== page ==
“The Challenges of Being a Special Needs Teacher Have Nothing to Do With the Students.”

Vanessa Bishop, a special needs educator at Codington Elementary School in Wilmington, NC, shares her insights on how her teaching experiences shaped her views on children and the disabled.

  1. What led you to become a special needs educator? My first experience with special needs came when I was placed in a special needs classroom as part of a teacher’s aide vocational program for high schoolers. I fell in love with children who had the most severe needs. I just connected to them. I could see all the things I could do to help them communicate or have some form of independence. I graduated from Kent State University with a triple major–all under special education.

Vanessa Bishop

  1. Has to be a special needs educator shaped your views on children and the disabled? My opinion of all children is that everyone can learn, everyone can progress, and everyone has a right to a great education. It is part of my job to teach the entire school community about my students, their needs, and their abilities.

  2. How do you engage your students with the rest of Codington Elementary? Each school year, I invite the kindergarten classes into my room so they can learn about my kids. I make common connections between my students and the kindergartners to emphasize their likeness. For example, I may say, “Timmy loves music class with Ms. Tyndall. Do any of you go to music class?” The kids get so excited. I have seen true friendships develop between my students and other students at Codington. In fact, many teachers bring their students to my classroom as a reward for good behavior or completed work. I am aware that most schools are not like this which is why I feel so blessed to be a part of an environment that is.

  3. What is the atmosphere like in your classroom? The most important factors in my classroom are: everyone is respected, everyone can learn, and everyone is positive while in my room! We have many therapists, volunteers, peer buddies, and students who come to experience my students’ school day. Also, there are many therapeutic and medical interventions that always take priority in my class so everyone can be safe and healthy.

  4. What kinds of challenges have you encountered as a special needs educator? The most significant challenges being a special education teacher have nothing to do with the students—they are the silver lining in a job where teachers are not treated for what they are worth. The responsibilities of my job have increased immensely, yet we have less help. I have to give standardized tests to my students who are significantly delayed, which is not fair to them. My assistants do a fantastic job, and I am so thankful to have them. Julie Shrewsbury and Jenny Lachapelle see the potential these students have, just as I do. I could not be the teacher I am without the support of these fine ladies. We are an exceptional team.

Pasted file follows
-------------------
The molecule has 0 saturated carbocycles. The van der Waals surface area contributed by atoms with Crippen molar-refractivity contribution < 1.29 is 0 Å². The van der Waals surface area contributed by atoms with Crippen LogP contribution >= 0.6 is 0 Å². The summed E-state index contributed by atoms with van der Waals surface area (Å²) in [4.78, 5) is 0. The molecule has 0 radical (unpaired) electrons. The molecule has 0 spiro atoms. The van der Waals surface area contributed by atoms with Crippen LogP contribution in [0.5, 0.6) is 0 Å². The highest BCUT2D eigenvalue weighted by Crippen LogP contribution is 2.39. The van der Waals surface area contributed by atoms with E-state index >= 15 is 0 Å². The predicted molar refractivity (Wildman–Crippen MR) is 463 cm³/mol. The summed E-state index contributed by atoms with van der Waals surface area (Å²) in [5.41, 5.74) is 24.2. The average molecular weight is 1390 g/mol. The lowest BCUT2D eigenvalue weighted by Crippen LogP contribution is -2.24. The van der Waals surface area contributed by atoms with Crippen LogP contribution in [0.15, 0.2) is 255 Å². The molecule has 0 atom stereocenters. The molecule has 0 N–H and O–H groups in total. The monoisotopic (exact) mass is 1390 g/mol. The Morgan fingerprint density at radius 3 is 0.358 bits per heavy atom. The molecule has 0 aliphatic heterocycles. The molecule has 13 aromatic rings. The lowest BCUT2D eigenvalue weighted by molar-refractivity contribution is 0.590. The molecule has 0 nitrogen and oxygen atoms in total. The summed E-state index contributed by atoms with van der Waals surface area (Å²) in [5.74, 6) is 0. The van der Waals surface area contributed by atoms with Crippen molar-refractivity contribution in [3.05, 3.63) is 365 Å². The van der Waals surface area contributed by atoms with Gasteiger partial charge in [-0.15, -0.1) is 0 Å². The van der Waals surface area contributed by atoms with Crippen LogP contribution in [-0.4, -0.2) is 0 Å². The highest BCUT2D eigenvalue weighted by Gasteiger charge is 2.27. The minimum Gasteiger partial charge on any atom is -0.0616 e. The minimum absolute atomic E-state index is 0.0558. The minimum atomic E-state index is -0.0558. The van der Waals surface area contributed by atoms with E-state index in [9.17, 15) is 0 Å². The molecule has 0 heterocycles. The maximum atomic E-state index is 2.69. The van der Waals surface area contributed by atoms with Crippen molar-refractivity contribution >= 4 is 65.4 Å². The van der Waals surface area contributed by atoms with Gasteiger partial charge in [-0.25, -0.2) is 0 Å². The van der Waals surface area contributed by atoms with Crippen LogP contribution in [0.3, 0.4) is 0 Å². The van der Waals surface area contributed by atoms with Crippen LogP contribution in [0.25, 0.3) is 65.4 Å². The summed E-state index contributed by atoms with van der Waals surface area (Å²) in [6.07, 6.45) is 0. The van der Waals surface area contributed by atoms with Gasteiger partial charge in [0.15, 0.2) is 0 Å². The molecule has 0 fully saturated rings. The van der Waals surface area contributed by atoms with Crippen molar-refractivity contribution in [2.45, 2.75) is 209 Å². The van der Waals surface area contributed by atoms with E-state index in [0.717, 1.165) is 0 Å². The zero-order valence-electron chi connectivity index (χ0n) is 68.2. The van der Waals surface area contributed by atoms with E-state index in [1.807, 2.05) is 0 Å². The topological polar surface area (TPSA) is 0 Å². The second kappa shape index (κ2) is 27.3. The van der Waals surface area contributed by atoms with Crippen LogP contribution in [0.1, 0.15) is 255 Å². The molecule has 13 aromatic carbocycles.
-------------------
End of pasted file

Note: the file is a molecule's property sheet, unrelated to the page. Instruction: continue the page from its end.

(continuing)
5. In what ways have you seen your students grow over the years? The progress I see is often slow and steady! We celebrate any and all accomplishments in my classroom. Sometimes you will hear us cheering because students drank from a straw. Other times, because a student used assistive technology to communicate with us. All of my students are fighters and I can see how smart they are. Many of them started life off with a fight, but they have defied the odds! All my students are truly miracles on earth, and I am so lucky to have them in my life.

  6. How does school and community engagement play a role in your students’ development? We have a very supportive administration and staff. I have always gotten positive responses whenever I have a new idea. Last year, I worked with 101 Mobility® to put on a Halloween Parade for my students, and the Codington staff loved it. Their service techs built and designed costumes around my students’ wheelchairs and came out to cheer them at a school-wide celebration put on by our staff. To see each of my students so happy and showing off their awesome costumes to the school brought happy tears to my eyes! Even better, seeing the general education students’ bright eyes and smiling faces was so moving. I know each year it will get better, and I have 101 Mobility® to thank for that!

This year, 101 Mobility® and Codington is putting on another Halloween Parade for Ms. Bishop’s special needs class. Students and teachers will line the hallways and cheer on the class as they make their way around the entire school.

For press inquiries, contact Monique Williams at mowilliams@101mobility.com.